Double-vaccinated Victorians will be able to attend the Melbourne Cup and live music within weeks under a large-scale trial of crowd numbers.
About 10,000 racing fans can go to the Melbourne Cup on November 2, while Oaks Day and Stakes Day will be allowed similar-sized crowds if the state reaches its 80 per cent COVID-19 double-jab threshold.
A live music event will also be held at the Sydney Myer Music Bowl on October 30 with thousands of people attending.
Premier Daniel Andrews said the events send an important signal about changes over the coming months.
"We're going to normalise this virus, we are going to move through this difficult gateway, we're going to open up and we're going to be back doing what we do best," he told reporters on Sunday.
The events are part of a large-scale trial of vaccination status checks that will see patrons asked to show a digital or printed vaccination certificate, immunisation history statement, or a medical exemption to enter a venue.
The checks are part of plans to open up the economy when the state hits 80 per cent vaccination targets, expected on about November 5.
Derby Day on October 30, which attracted more than 80,000 people in 2019, won't be included in the trial.
The state's racing and major events minister Martin Pakula acknowledged that the race meet limits were tighter than the 11,500 people the industry had been aiming for, but he said they were an important test.
"I think there is a powerful emotion and urge in the community for us to get open ... I think it's a really important signal to send to the nation and to the rest of the world that Melbourne is opening up," he said.
Victoria Racing Club chairman Neil Wilson said the industry is grateful.
"The Lexus Melbourne Cup is Australia's original major event, with a global audience reach of 750 million people, and is a significant driver of economic activity for Victoria," he said.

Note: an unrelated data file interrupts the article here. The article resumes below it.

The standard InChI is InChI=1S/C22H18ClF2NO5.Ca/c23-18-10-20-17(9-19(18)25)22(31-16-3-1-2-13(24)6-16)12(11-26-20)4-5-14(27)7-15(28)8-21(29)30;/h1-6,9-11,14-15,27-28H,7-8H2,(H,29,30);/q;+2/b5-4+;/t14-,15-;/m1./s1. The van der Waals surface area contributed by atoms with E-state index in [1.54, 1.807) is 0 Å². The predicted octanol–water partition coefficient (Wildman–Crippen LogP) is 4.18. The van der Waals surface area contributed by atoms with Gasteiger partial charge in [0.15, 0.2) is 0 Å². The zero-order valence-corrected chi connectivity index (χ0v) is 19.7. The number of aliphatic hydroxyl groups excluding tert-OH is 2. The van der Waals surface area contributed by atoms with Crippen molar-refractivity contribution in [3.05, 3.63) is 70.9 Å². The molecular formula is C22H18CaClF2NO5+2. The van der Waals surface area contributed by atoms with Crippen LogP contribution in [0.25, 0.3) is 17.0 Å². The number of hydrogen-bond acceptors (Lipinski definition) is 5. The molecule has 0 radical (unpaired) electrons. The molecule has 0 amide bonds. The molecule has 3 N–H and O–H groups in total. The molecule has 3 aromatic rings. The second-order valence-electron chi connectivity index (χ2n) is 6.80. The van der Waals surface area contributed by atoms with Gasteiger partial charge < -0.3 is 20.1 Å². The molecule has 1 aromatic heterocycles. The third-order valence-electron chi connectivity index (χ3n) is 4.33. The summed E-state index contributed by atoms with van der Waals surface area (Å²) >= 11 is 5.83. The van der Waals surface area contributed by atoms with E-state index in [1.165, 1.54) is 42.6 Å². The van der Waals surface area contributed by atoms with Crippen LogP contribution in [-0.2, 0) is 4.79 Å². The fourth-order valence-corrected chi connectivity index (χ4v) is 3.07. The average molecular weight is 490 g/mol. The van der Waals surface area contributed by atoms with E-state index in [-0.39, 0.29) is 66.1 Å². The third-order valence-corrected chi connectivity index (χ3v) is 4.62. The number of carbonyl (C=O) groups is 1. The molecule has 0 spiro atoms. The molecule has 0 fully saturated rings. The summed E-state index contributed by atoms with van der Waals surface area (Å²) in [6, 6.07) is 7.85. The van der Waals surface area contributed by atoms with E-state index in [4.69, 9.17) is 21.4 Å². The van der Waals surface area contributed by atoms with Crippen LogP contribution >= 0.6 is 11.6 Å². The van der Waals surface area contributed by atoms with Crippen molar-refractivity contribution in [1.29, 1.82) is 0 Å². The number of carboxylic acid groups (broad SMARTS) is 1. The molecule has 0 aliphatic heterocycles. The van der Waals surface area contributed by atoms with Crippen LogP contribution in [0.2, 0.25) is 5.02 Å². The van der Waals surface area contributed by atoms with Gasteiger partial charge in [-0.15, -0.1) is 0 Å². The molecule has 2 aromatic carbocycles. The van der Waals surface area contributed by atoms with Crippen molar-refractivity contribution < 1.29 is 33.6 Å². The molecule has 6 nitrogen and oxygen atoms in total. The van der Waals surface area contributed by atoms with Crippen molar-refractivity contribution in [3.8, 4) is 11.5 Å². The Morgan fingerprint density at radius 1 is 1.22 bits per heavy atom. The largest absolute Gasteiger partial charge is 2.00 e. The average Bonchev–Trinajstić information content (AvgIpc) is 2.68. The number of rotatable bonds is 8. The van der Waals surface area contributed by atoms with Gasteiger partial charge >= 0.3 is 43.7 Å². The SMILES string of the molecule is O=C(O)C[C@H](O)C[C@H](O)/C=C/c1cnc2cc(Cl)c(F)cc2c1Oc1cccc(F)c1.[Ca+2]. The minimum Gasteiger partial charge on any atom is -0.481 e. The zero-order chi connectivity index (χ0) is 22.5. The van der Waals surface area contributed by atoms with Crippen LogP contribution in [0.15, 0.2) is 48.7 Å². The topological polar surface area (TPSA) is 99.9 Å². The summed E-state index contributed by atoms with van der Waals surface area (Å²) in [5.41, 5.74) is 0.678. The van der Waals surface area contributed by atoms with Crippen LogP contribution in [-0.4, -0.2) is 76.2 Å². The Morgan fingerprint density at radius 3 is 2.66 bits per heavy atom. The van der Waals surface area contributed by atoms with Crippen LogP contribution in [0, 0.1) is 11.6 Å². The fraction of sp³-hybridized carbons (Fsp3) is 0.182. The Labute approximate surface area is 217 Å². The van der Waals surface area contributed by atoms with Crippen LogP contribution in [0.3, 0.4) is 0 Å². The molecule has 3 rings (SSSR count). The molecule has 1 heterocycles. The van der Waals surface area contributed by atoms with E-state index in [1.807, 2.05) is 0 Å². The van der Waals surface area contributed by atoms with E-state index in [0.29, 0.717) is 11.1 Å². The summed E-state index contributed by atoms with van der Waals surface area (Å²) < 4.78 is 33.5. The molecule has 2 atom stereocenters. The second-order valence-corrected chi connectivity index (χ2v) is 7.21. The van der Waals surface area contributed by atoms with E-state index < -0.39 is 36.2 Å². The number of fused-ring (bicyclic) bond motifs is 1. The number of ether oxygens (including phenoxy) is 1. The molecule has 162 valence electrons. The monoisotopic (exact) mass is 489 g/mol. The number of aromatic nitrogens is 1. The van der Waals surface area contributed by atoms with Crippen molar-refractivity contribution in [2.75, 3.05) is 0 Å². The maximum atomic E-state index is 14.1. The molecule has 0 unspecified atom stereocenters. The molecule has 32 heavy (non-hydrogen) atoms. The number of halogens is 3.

But Simon Thewlis from Save Victorian Events described the focus on racing as a slap in the face, and said the events industry still did not know when more than 150 people at a venue might be allowed.
Meanwhile, the opposition has called for crowd density rules of one person per one-to-two square metres when the state hits 70 per cent vaccination.
"That's a sensible way forward to bring our events sector back to life," opposition leader Matthew Guy told the media.
More than 86 per cent of over 16s have had one jab and more than 58 per cent are fully vaccinated.
The government's large-scale events trial will follow smaller tests in regional Victorian venues to start from Monday including cinemas, hotels, a gym, a church, and a beauty clinic.
The 15 venues participating include pubs in Cowes, Wycheproof, and the Pyrenees, and several venues in east Gippsland, Bendigo and Warrnambool.
On Sunday Victoria added 1890 COVID-19 infections to its caseload and another five deaths over the past 24 hours.
Victoria is managing more than 18,340 active cases. Another 609 people are in hospital, with 126 in intensive care and 88 on ventilators.
Less that seven per cent of those in hospital have been fully vaccinated.
Almost 40,000 vaccines were administered across the state on Saturday, while 74,105 tests were conducted.
Meanwhile, tracing efforts have been scaled back to focus on positive cases and primary contacts.
About 16,000 secondary contacts are being allowed to leave isolation this weekend as authorities change their processes to manage escalating case numbers.
Residents of Mildura are again in lockdown to contain growing cases, with 18 new cases recorded on Sunday and 55 active infections across Sunraysia.
Australian Associated Press
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